Beaver West


Dad’s got cancer,
a year after mom made
it through. He calls
a family meeting.
At the table, tells us
he’s declining chemo.

“The bright side,” he says
to mom, takes her witch hand,
spins her wedding
diamond, “is after I’m gone
you can keep long-dicking
all my friends.”

Mom starts to cry, but we’re not sure
what about. “Dad,” says Benji. “Shut
the fuck up.”

“If my white cells were higher,
I’d take your ass,” Dad
says back.

Deb has got a shift and goes.
Benji heads upstairs to smoke a bong.
Mom grabs her purse and keys,
calls someone sobbing and takes off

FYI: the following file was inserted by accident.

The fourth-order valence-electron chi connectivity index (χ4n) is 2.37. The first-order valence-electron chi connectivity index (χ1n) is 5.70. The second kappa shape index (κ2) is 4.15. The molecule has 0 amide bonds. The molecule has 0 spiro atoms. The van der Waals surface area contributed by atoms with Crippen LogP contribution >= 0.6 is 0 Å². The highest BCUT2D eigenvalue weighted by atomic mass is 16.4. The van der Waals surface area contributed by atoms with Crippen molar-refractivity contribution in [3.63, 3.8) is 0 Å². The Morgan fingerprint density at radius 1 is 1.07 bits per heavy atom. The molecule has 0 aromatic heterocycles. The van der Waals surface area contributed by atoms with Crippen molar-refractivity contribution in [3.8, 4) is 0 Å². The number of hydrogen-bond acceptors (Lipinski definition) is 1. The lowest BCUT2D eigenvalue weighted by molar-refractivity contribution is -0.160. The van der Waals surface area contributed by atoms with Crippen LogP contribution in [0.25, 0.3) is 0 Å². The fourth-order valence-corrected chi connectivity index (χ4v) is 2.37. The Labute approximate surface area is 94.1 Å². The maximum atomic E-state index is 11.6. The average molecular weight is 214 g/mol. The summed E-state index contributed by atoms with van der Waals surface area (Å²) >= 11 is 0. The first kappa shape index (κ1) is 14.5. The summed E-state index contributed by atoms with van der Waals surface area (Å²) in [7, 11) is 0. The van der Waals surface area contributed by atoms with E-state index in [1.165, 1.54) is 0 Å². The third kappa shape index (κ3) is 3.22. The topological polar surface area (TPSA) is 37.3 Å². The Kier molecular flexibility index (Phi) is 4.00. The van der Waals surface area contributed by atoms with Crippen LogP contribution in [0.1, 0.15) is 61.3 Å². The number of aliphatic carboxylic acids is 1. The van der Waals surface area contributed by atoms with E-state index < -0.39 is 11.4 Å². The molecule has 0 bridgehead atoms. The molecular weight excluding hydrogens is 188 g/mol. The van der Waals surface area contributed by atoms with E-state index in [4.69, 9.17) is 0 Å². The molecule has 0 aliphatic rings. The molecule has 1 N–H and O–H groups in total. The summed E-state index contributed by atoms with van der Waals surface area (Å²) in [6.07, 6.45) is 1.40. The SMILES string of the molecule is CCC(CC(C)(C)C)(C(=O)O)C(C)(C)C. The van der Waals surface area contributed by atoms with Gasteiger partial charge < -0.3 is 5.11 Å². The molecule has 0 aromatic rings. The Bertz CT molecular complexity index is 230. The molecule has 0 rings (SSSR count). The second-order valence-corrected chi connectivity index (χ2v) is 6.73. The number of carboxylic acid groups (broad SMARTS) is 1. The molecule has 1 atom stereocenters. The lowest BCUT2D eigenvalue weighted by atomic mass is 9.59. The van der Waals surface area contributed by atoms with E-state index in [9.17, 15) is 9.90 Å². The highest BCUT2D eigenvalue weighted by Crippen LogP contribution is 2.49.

for more. Then it’s just me and him.

“The fuck you looking at?”
but he knows. “Without me around
you’ll be the man.”

“How does that work?”
I say. “I’m the youngest
and not a boy.”

He walks over,
squeezes my shoulders,
stands there for a while.

The clock on the fridge
turns nine. Dad’s pup
Cooter pisses on his
paper in the den.

“Just because you’re
not a boy, doesn’t mean
you can’t be a man,” Dad says.
“Look at me.
I got the job.”

Springtime, I’m stoned at the wake.
Dad’s gray face sunk in makeup
asleep in the box. Mom weeps,
holding hands with the drywall guy.

His six-year-old comes up,
tugs my sleeve, red candy on her cheeks,
tells me we’re sisters now.

I want to slap her little face
but I just stare at her, wondering
if she’s ready to be the man

BEAVER WEST is a writer from Waterbury, CT. Their work has recently appeared in Angel Rust and New World Writing.

More by Beaver West:

Poem in Angel Rust
Poem in New World Writing